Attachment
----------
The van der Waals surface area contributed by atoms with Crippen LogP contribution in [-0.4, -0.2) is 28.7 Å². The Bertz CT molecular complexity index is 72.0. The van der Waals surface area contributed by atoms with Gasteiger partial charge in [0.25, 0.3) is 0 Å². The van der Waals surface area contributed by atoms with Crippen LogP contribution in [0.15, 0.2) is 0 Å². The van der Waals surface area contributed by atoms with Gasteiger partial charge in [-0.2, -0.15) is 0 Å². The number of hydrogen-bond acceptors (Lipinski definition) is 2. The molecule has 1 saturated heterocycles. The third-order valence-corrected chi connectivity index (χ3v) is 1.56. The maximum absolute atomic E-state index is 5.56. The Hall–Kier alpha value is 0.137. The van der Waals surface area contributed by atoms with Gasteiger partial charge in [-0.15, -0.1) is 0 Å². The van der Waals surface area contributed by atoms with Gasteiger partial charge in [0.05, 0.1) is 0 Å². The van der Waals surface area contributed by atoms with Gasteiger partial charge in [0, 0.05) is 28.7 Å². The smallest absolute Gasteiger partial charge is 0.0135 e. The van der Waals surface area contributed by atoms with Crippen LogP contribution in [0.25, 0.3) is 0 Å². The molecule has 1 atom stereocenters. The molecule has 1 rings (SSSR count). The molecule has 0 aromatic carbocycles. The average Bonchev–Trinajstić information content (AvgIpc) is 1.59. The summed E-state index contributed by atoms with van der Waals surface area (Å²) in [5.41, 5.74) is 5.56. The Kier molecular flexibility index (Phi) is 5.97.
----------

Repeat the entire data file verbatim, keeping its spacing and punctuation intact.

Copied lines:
The van der Waals surface area contributed by atoms with Crippen LogP contribution in [-0.4, -0.2) is 28.7 Å². The Bertz CT molecular complexity index is 72.0. The van der Waals surface area contributed by atoms with Gasteiger partial charge in [0.25, 0.3) is 0 Å². The van der Waals surface area contributed by atoms with Crippen LogP contribution in [0.15, 0.2) is 0 Å². The van der Waals surface area contributed by atoms with Gasteiger partial charge in [-0.2, -0.15) is 0 Å². The number of hydrogen-bond acceptors (Lipinski definition) is 2. The molecule has 1 saturated heterocycles. The third-order valence-corrected chi connectivity index (χ3v) is 1.56. The maximum absolute atomic E-state index is 5.56. The Hall–Kier alpha value is 0.137. The van der Waals surface area contributed by atoms with Gasteiger partial charge in [-0.15, -0.1) is 0 Å². The van der Waals surface area contributed by atoms with Gasteiger partial charge in [0.05, 0.1) is 0 Å². The van der Waals surface area contributed by atoms with Gasteiger partial charge in [0, 0.05) is 28.7 Å². The smallest absolute Gasteiger partial charge is 0.0135 e. The van der Waals surface area contributed by atoms with Crippen LogP contribution in [0.25, 0.3) is 0 Å². The molecule has 1 atom stereocenters. The molecule has 1 rings (SSSR count). The molecule has 0 aromatic carbocycles. The average Bonchev–Trinajstić information content (AvgIpc) is 1.59. The summed E-state index contributed by atoms with van der Waals surface area (Å²) in [5.41, 5.74) is 5.56. The Kier molecular flexibility index (Phi) is 5.97.